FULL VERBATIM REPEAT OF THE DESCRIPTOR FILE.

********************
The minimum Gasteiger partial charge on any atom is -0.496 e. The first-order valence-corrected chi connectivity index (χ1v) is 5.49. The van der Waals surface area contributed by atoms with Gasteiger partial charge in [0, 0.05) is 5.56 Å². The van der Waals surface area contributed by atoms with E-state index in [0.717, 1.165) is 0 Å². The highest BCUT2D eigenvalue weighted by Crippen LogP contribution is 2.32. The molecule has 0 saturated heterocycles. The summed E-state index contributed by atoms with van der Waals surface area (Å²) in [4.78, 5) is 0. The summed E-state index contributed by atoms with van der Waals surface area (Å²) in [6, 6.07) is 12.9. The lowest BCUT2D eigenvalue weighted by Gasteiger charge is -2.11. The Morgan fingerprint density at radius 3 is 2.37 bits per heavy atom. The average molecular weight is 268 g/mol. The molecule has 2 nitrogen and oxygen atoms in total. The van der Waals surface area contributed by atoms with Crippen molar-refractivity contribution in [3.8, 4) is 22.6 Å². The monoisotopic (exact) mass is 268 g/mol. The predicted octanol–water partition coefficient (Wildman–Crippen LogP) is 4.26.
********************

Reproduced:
The minimum Gasteiger partial charge on any atom is -0.496 e. The first-order valence-corrected chi connectivity index (χ1v) is 5.49. The van der Waals surface area contributed by atoms with Gasteiger partial charge in [0, 0.05) is 5.56 Å². The van der Waals surface area contributed by atoms with E-state index in [0.717, 1.165) is 0 Å². The highest BCUT2D eigenvalue weighted by Crippen LogP contribution is 2.32. The molecule has 0 saturated heterocycles. The summed E-state index contributed by atoms with van der Waals surface area (Å²) in [4.78, 5) is 0. The summed E-state index contributed by atoms with van der Waals surface area (Å²) in [6, 6.07) is 12.9. The lowest BCUT2D eigenvalue weighted by Gasteiger charge is -2.11. The Morgan fingerprint density at radius 3 is 2.37 bits per heavy atom. The average molecular weight is 268 g/mol. The molecule has 2 nitrogen and oxygen atoms in total. The van der Waals surface area contributed by atoms with Crippen molar-refractivity contribution in [3.8, 4) is 22.6 Å². The monoisotopic (exact) mass is 268 g/mol. The predicted octanol–water partition coefficient (Wildman–Crippen LogP) is 4.26.